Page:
Celebrating Christmas after separation--Part I

"What do we do about Christmas?"  This is a question that comes up in most mediations involving child custody.   When I first started practicing law in 1987, the judges awarded one parent custody and the other visitation according to “Schedule A” and “Schedule B”.  The courts ordered alternate holidays on even and odd years consistent with the schedule.  This is a quick and efficient way to figure out what to do about the holidays and some courts continue to order this rigid structure.

But what about the children?   In mediation or collaborative law, you are not stuck with Schedule A or Schedule B.  You are able to tailor your holiday celebrations with your children consistent with your own family traditions and celebrations.  Sometimes this might result in a with alternating Christmases in even and odd years.   More often, it allows you to find a way to accommodate your own treasured traditions and create new ones. 

Whether I’m working in a collaborative law case or in mediation, we work to make all holidays, including Christmas, peaceful, unique and special for the children.  We strive to find ways to maximize the children’s time with their families and extended families while allowing the traditions that are important to the children to continue.  In this post I'll explore some of the questions to ask when the parents are living within a few hours of each other.  

Begin by thinking about specific days and events.

What is important about Christmas to the father and his extended family?  Do they attend Christmas Eve religious service every year?  Do the cousins come to visit on the 26th?  Does the paternal grandmother make a big dinner on Christmas afternoon?  Does the father take the children out to cut down the tree on 15th?  Think of everything that the father’s family does together and that the father has done with the children and make a list.

child custody mediation includes grandparents at the holidays

What is important about Christmas to the mother and her extended family?  Do they attend the Christmas parade every year?  Does her brother’s family watch football with the children on New Year’s Day? Does the maternal grandmother make a big breakfast on Christmas morning?  Does mom like to set up a cookie baking session?  Think of everything and make a list.

Next:  Think about some new ideas.

What have you left out?  Are there some new traditions you might want to start?   Make a list of some ideas for new traditions.  Focus on traditions that could be scheduled on days other than the 24th and 25th.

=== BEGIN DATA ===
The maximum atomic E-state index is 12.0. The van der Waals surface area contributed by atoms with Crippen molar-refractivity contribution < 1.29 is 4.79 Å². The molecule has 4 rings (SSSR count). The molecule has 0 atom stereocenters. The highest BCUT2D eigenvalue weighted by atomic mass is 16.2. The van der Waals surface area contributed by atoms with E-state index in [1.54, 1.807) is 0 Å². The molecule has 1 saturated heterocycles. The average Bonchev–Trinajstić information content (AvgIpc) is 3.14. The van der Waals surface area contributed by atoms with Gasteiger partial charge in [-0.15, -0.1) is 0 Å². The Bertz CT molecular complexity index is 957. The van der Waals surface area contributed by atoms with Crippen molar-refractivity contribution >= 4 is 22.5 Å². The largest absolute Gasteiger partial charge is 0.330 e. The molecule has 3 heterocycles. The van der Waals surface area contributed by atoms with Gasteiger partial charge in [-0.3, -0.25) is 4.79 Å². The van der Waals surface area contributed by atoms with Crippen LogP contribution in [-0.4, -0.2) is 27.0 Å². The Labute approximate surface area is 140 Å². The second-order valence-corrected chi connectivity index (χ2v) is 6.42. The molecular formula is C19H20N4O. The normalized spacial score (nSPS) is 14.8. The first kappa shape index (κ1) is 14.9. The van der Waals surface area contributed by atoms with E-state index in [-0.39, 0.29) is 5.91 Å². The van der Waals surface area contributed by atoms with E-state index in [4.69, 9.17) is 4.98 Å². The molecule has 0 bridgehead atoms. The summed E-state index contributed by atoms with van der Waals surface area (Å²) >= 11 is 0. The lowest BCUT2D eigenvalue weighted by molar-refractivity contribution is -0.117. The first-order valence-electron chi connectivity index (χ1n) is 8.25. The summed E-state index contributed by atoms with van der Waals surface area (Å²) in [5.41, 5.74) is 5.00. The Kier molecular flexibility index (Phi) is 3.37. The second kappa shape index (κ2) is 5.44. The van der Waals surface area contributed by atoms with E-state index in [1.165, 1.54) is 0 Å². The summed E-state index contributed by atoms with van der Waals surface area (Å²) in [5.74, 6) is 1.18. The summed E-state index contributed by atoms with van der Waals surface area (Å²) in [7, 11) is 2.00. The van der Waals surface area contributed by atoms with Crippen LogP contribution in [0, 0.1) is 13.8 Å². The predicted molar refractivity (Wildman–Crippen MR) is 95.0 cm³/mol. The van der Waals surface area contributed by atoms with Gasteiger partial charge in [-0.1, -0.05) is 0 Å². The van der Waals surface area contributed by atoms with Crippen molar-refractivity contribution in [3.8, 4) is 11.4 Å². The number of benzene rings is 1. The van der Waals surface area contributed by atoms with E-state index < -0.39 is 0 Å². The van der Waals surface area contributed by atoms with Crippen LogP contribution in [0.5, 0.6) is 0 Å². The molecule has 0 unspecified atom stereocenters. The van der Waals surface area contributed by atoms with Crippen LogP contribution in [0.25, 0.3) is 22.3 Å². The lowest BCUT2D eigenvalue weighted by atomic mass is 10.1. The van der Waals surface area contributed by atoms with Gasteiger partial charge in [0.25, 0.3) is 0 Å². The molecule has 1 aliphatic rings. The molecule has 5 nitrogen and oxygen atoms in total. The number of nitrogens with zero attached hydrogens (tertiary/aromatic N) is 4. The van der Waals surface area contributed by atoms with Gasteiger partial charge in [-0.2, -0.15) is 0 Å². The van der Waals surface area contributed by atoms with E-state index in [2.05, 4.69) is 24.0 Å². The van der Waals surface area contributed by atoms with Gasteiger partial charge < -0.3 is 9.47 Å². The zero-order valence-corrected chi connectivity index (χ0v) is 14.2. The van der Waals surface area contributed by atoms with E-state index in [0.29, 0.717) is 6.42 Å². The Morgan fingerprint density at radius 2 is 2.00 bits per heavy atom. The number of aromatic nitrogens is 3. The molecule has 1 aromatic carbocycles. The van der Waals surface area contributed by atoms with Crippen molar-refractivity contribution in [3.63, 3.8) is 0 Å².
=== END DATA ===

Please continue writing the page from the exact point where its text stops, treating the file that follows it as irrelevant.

Compare lists.

Once you have the lists, examine what’s on the list are traditions that you both agree would be good to create or continue.  Select those that the children treasure.  Be mindful of the importance of extended family to your children and how you can build those relationships.  Consider what you want for your children to remember about Christmas when they are adults. How can you create and maintain as many of those as possible?  How can you divide them so that the children are spending a lot of time with both extended families?


The tough question-Christmas morning.

Once a preliminary list is created and you have come close to sharing the time around Christmas, you may find that you have the beginning of a great schedule, but that you are left with Christmas Eve night and Christmas morning.  Often both parents want to spend time with the children from late on Christmas Eve through Christmas morning.  What do you do then?

  • When parents are newly separated, they often get together Christmas morning at one house or the other to open gifts.
  • Parents can alternate, by even and odd years, who has the children during those times while scheduling the rest of Christmas Eve and Christmas Day to create and maintain traditions.
  • Parents can also decide that they want to create new traditions by having one parent always have the children on Christmas Eve until late and open gifts then, while the other always has them early on Christmas morning, perhaps returning the children to have Christmas dinner with the parent who had them Christmas Eve.

Create a wonderful, happy holiday for your children.

Waugh mediation custody during the holidays

The most important thing about the children’s holiday schedule is that the parents work together to create a schedule that is going to create a beautiful, conflict free holiday for their children where they can spend time with both parents.   Parents should focus on the children, and building their memories and relationships, to avoid getting caught up in counting minutes to be sure that the parents think the schedule is “fair.” 

In order to make this happen, parents should plan as early as possible to meet and create a schedule.  If the parents are not able to communicate in a way to address the children’s needs, they should work with a mediator who can help them communicate and create a beautiful holiday for their children.